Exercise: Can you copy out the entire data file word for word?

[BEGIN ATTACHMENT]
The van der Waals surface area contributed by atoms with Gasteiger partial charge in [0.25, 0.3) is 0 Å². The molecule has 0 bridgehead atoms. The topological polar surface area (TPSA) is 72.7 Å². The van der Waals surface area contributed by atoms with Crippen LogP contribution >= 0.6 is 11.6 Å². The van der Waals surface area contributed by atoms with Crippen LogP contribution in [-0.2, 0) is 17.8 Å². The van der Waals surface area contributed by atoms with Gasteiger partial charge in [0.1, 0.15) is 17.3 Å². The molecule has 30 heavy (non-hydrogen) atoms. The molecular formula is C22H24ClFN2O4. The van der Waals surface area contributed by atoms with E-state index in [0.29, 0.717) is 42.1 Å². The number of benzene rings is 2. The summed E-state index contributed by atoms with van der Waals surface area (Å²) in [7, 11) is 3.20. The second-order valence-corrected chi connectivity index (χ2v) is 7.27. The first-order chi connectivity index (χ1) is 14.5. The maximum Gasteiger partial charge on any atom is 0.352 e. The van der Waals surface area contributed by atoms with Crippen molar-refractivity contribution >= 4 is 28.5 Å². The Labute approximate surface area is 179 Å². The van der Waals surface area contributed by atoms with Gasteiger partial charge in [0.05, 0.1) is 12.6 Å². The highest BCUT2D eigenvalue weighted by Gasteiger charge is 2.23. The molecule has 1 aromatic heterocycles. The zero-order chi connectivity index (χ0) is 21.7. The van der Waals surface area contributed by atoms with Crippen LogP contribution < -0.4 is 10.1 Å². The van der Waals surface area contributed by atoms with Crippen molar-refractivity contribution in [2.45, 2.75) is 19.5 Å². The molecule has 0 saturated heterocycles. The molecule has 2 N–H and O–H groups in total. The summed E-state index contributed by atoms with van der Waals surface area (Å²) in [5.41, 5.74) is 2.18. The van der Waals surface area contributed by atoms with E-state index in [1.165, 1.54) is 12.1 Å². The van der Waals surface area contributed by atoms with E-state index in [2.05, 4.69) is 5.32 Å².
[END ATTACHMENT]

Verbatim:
The van der Waals surface area contributed by atoms with Gasteiger partial charge in [0.25, 0.3) is 0 Å². The molecule has 0 bridgehead atoms. The topological polar surface area (TPSA) is 72.7 Å². The van der Waals surface area contributed by atoms with Crippen LogP contribution >= 0.6 is 11.6 Å². The van der Waals surface area contributed by atoms with Crippen LogP contribution in [-0.2, 0) is 17.8 Å². The van der Waals surface area contributed by atoms with Gasteiger partial charge in [0.1, 0.15) is 17.3 Å². The molecule has 30 heavy (non-hydrogen) atoms. The molecular formula is C22H24ClFN2O4. The van der Waals surface area contributed by atoms with E-state index in [0.29, 0.717) is 42.1 Å². The number of benzene rings is 2. The summed E-state index contributed by atoms with van der Waals surface area (Å²) in [7, 11) is 3.20. The second-order valence-corrected chi connectivity index (χ2v) is 7.27. The first-order chi connectivity index (χ1) is 14.5. The maximum Gasteiger partial charge on any atom is 0.352 e. The van der Waals surface area contributed by atoms with Crippen molar-refractivity contribution >= 4 is 28.5 Å². The Labute approximate surface area is 179 Å². The van der Waals surface area contributed by atoms with Gasteiger partial charge in [0.05, 0.1) is 12.6 Å². The highest BCUT2D eigenvalue weighted by Gasteiger charge is 2.23. The molecule has 1 aromatic heterocycles. The zero-order chi connectivity index (χ0) is 21.7. The van der Waals surface area contributed by atoms with Crippen LogP contribution < -0.4 is 10.1 Å². The van der Waals surface area contributed by atoms with Crippen molar-refractivity contribution in [2.45, 2.75) is 19.5 Å². The molecule has 0 saturated heterocycles. The molecule has 2 N–H and O–H groups in total. The summed E-state index contributed by atoms with van der Waals surface area (Å²) in [5.41, 5.74) is 2.18. The van der Waals surface area contributed by atoms with E-state index in [1.165, 1.54) is 12.1 Å². The van der Waals surface area contributed by atoms with E-state index in [2.05, 4.69) is 5.32 Å².